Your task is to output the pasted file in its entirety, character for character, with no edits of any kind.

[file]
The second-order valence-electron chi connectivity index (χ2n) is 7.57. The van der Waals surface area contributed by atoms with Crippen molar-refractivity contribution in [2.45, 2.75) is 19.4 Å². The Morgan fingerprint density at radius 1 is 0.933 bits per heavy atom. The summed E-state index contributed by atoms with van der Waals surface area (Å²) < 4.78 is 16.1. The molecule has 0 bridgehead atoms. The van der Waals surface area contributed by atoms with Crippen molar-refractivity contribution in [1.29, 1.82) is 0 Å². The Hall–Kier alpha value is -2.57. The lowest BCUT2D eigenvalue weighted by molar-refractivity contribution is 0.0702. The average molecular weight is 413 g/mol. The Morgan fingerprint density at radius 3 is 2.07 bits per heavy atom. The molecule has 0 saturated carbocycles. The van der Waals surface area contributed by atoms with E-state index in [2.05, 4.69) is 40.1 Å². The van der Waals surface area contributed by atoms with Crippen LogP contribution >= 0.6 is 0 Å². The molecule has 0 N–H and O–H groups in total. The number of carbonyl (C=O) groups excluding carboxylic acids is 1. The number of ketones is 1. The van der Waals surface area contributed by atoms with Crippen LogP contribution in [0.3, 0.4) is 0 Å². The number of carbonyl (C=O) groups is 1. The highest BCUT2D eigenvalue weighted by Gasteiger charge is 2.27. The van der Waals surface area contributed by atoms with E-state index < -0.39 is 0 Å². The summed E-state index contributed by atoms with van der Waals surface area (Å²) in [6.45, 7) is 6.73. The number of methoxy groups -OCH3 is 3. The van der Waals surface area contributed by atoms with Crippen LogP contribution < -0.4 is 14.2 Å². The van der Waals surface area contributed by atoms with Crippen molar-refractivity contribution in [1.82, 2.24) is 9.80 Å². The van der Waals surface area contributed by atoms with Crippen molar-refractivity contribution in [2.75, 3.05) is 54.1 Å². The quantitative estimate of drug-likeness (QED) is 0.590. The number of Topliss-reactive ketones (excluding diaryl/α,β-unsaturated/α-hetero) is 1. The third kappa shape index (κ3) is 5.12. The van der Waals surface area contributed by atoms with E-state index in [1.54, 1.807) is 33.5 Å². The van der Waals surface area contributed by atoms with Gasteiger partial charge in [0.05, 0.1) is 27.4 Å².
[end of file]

The second-order valence-electron chi connectivity index (χ2n) is 7.57. The van der Waals surface area contributed by atoms with Crippen molar-refractivity contribution in [2.45, 2.75) is 19.4 Å². The Morgan fingerprint density at radius 1 is 0.933 bits per heavy atom. The summed E-state index contributed by atoms with van der Waals surface area (Å²) < 4.78 is 16.1. The molecule has 0 bridgehead atoms. The van der Waals surface area contributed by atoms with Crippen molar-refractivity contribution in [1.29, 1.82) is 0 Å². The Hall–Kier alpha value is -2.57. The lowest BCUT2D eigenvalue weighted by molar-refractivity contribution is 0.0702. The average molecular weight is 413 g/mol. The Morgan fingerprint density at radius 3 is 2.07 bits per heavy atom. The molecule has 0 saturated carbocycles. The van der Waals surface area contributed by atoms with E-state index in [2.05, 4.69) is 40.1 Å². The van der Waals surface area contributed by atoms with Crippen LogP contribution >= 0.6 is 0 Å². The molecule has 0 N–H and O–H groups in total. The number of carbonyl (C=O) groups excluding carboxylic acids is 1. The number of ketones is 1. The van der Waals surface area contributed by atoms with Crippen LogP contribution in [0.3, 0.4) is 0 Å². The number of carbonyl (C=O) groups is 1. The highest BCUT2D eigenvalue weighted by Gasteiger charge is 2.27. The van der Waals surface area contributed by atoms with E-state index < -0.39 is 0 Å². The summed E-state index contributed by atoms with van der Waals surface area (Å²) in [6.45, 7) is 6.73. The number of methoxy groups -OCH3 is 3. The van der Waals surface area contributed by atoms with Crippen LogP contribution < -0.4 is 14.2 Å². The van der Waals surface area contributed by atoms with Crippen molar-refractivity contribution in [1.82, 2.24) is 9.80 Å². The van der Waals surface area contributed by atoms with Crippen molar-refractivity contribution in [2.75, 3.05) is 54.1 Å². The quantitative estimate of drug-likeness (QED) is 0.590. The number of Topliss-reactive ketones (excluding diaryl/α,β-unsaturated/α-hetero) is 1. The third kappa shape index (κ3) is 5.12. The van der Waals surface area contributed by atoms with E-state index in [1.54, 1.807) is 33.5 Å². The van der Waals surface area contributed by atoms with Gasteiger partial charge in [0.05, 0.1) is 27.4 Å².